Jisc case studies wiki Case studies / Transformations Highbury College Portsmouth
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Transformations Highbury College Portsmouth

Project Name: Field Testing Costing Tools

Lead Institution: Highbury College, Portsmouth

Project Lead: Paul Rolfe, Head of Technology & Innovation




The College had a business need to develop its cost modelling approach towards IT projects and services. The College was assessed by Ofsted as a Grade 1 Provider in 2011 and was at the same time assessed through the  Skills Funding Agency (SFA) as Grade 1 with regards to financial health and management. Currently the College uses relatively basic cost modelling tools and was keen to test more models that would better inform our decision making and evaluation processes, ultimately improve the value for money.


As tough economic times progress it has become apparent that the College needs a robust methodology to monitor the total cost of ownership for its IT Services and compare overall costs of particular services. In addition to this the College required a process of developing standardized businesses cases for investment changes to the IT infrastructure. It also became apparent through the project the increasing need to be able to make financial comparisons of services run in-house against shared and commercial third party services such as cloud technologies. The outputs of this would help inform the Colleges IT Strategy 2013-16 which is currently being written. 


Aims and objectives


Like most colleges in the sector we have a number of change management programmes in progress looking at efficiency savings and tangible benefits specifically around IT based projects.


The key aims of this project were:


  • Understand the current costs of particular services, analyzing ways in which the service could become more efficient to make savings.
  • Compare costs against other services; do they offer good value for money?
  • Provide a method of creating dialogues with teams across the IT department as well as engaging with the College's Finance Department. 
  • Provide a means to compare costs against commercial and shared services including Cloud. 
  • Develop a standardized IT project business case tailored to the College. 


For this reason we were interested in evaluating three tools:


  • Impact Calculator - a tool that can be used to quantify efficiency savings and tangible benefits arising from process change. Originally developed in the field of records and information management it is now being applied across a range of initiatives in universities and colleges.
  • Toolkit for Costing IT Services - Oxford University produced a Toolkit for Costing IT Services as part of the JISC Flexible Service Delivery programme. The toolkit draws heavily on the principles of TRAC.
  • Sustainable Information Technology In Tertiary Education (SUSTE-IT) - The SUSTE-IT project investigated ways in which information technology within universities and colleges could be made more sustainable.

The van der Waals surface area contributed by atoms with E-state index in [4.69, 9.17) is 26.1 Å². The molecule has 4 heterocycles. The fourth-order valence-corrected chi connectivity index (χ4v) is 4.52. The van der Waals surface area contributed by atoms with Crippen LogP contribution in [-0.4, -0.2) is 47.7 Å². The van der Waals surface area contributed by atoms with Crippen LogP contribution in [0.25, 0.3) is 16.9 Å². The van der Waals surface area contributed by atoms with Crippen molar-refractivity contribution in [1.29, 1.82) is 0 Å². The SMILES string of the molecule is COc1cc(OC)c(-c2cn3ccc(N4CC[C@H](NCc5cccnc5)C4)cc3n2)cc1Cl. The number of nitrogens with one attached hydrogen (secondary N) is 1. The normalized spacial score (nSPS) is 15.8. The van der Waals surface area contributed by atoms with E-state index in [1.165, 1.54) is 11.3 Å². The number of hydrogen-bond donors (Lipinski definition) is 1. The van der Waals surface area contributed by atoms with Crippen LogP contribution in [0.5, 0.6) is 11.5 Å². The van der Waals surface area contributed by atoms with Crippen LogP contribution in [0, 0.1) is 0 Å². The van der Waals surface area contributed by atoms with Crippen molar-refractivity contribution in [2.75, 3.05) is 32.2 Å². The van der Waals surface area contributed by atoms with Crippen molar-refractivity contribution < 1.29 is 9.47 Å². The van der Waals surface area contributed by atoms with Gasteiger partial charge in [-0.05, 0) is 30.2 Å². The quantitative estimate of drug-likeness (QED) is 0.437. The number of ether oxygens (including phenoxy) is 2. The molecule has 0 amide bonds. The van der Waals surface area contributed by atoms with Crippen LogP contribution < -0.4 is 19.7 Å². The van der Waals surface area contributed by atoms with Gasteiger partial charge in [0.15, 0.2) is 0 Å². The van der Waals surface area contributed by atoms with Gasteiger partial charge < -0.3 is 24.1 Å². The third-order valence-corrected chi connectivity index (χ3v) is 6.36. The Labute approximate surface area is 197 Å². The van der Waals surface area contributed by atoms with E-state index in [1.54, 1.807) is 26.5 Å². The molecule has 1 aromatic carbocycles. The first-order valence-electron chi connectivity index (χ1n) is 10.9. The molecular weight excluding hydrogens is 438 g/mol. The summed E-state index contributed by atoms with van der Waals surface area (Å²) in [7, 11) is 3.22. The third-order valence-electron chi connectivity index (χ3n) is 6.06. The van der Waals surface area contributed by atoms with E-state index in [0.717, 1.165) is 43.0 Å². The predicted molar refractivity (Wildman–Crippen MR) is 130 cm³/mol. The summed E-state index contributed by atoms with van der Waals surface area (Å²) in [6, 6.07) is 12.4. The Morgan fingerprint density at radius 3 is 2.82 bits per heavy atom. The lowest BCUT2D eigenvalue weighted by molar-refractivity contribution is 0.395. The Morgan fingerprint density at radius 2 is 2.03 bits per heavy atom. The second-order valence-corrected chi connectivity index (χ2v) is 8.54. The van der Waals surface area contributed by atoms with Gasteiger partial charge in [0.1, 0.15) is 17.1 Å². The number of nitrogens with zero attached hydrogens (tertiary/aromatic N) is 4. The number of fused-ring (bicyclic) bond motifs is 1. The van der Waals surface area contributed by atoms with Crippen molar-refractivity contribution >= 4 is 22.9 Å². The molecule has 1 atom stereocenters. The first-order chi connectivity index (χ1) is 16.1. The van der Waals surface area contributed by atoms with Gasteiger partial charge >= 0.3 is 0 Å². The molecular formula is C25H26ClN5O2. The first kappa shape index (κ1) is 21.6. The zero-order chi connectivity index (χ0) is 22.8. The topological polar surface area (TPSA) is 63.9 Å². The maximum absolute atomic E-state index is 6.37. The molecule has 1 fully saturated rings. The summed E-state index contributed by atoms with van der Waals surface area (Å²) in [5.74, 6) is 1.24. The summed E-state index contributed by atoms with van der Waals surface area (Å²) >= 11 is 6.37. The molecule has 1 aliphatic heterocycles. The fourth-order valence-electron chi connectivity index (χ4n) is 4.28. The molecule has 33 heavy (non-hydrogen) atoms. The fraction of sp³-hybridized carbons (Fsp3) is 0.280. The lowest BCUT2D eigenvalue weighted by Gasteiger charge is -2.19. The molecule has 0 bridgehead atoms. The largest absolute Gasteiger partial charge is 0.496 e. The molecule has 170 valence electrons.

There are a number of identifiable benefits for the College which are qualitative and quantitative. As an organization which is financially sound and mature in its IT developments the College sought to further enhance the management of our IT Service by implementing a holistic approach to costing the systems and services that are offered. 


The business case


The business case for undergoing this project is clear. The Further Education Sector is facing increasing demands to become more efficient and 'do more for less' as such all College departments including the IT department needs to ensure that it is providing value for money. To deliver this it needs to understand the full of running IT services and be confident that these services are running as efficiently as possible. With the increase in Cloud and Shared Services providers it is easy to make suitable comparisons and as such hard conversations will need to be had where services can be offered more effectively by third parties.


In addition to the above it is essential that college departments justify IT spend on projects, fully costing the implementation and running costs. This will allow capital monies to be spent on programmes that will have the greatest impact against the IT Strategy and Vision Plan. 


Key drivers


The key drivers for the project have been the opportunity to explore robust ways of determining what constitutes value for money in terms of ICT Services. By evaluating and applying the selected tools, we had the opportunity to explore the cost of our existing infrastructure as well as evaluating appropriate future developments and their associated developments. As the College looks to develop new models to deliver its IT Services (e.g. Cloud or Shared Services) it is important that we have a baseline in which to measure.


JISC resources/technology used


The overall aim of the project was to evaluate the effectiveness of the tools mentioned in the aims and objectives section, as such the following JISC resources were used extensively for this project.


The following weblinks have been used as part of this project:







The project was a useful exercise for the College and it met the key aims. Key achievements for the project were:


  • Successful evaluation of the Colleges Sustainable IT Policy by using the Sustainable Information Technology In Tertiary Education (SUSTE-IT). This has helped evaluate the cost savings for the implementation of thin clients technologies and server virtualisation. This has ratified the decision making for this project and has resulted in phase two of the thin client technology roll-out. It has also highlighted opportunities for further savings by investing in eco printers and projectors. The College will use this information to inform its capital spend for 2013/14.
  • Successful evaluation of the Impact Calculator for the Online Enrolments project. This helped plan and justify project costs as well as evaluate the project success for the Colleges Leadership Team (CLT). This ultimately led to improved confidence in IT projects and the outcomes.